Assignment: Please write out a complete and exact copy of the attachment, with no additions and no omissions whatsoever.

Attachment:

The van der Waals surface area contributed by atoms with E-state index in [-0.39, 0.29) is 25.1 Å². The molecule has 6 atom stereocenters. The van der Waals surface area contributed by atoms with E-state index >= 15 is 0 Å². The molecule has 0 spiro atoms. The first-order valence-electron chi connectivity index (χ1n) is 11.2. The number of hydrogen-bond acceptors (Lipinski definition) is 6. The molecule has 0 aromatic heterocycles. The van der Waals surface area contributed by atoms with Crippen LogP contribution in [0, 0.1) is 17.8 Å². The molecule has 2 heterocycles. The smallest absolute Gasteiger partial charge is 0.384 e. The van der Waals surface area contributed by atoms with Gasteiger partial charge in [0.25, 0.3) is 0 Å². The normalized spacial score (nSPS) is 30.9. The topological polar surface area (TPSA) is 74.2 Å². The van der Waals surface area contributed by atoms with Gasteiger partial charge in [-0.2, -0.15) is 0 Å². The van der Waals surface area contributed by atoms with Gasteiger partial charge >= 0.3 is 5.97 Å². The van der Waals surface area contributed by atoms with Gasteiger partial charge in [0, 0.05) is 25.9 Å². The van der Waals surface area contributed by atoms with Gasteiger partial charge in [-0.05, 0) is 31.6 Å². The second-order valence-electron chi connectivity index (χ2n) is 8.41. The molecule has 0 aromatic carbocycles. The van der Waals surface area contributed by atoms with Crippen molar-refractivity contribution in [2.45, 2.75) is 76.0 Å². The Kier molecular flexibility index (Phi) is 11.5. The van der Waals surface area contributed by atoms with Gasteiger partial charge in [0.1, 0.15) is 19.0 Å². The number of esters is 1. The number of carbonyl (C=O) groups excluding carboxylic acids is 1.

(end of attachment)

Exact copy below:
The van der Waals surface area contributed by atoms with E-state index in [-0.39, 0.29) is 25.1 Å². The molecule has 6 atom stereocenters. The van der Waals surface area contributed by atoms with E-state index >= 15 is 0 Å². The molecule has 0 spiro atoms. The first-order valence-electron chi connectivity index (χ1n) is 11.2. The number of hydrogen-bond acceptors (Lipinski definition) is 6. The molecule has 0 aromatic heterocycles. The van der Waals surface area contributed by atoms with Crippen LogP contribution in [0, 0.1) is 17.8 Å². The molecule has 2 heterocycles. The smallest absolute Gasteiger partial charge is 0.384 e. The van der Waals surface area contributed by atoms with Gasteiger partial charge in [0.25, 0.3) is 0 Å². The normalized spacial score (nSPS) is 30.9. The topological polar surface area (TPSA) is 74.2 Å². The van der Waals surface area contributed by atoms with Gasteiger partial charge in [-0.2, -0.15) is 0 Å². The van der Waals surface area contributed by atoms with Gasteiger partial charge >= 0.3 is 5.97 Å². The van der Waals surface area contributed by atoms with Gasteiger partial charge in [0, 0.05) is 25.9 Å². The van der Waals surface area contributed by atoms with Gasteiger partial charge in [-0.05, 0) is 31.6 Å². The second-order valence-electron chi connectivity index (χ2n) is 8.41. The molecule has 0 aromatic carbocycles. The van der Waals surface area contributed by atoms with Crippen molar-refractivity contribution in [2.45, 2.75) is 76.0 Å². The Kier molecular flexibility index (Phi) is 11.5. The van der Waals surface area contributed by atoms with Gasteiger partial charge in [0.1, 0.15) is 19.0 Å². The number of esters is 1. The number of carbonyl (C=O) groups excluding carboxylic acids is 1.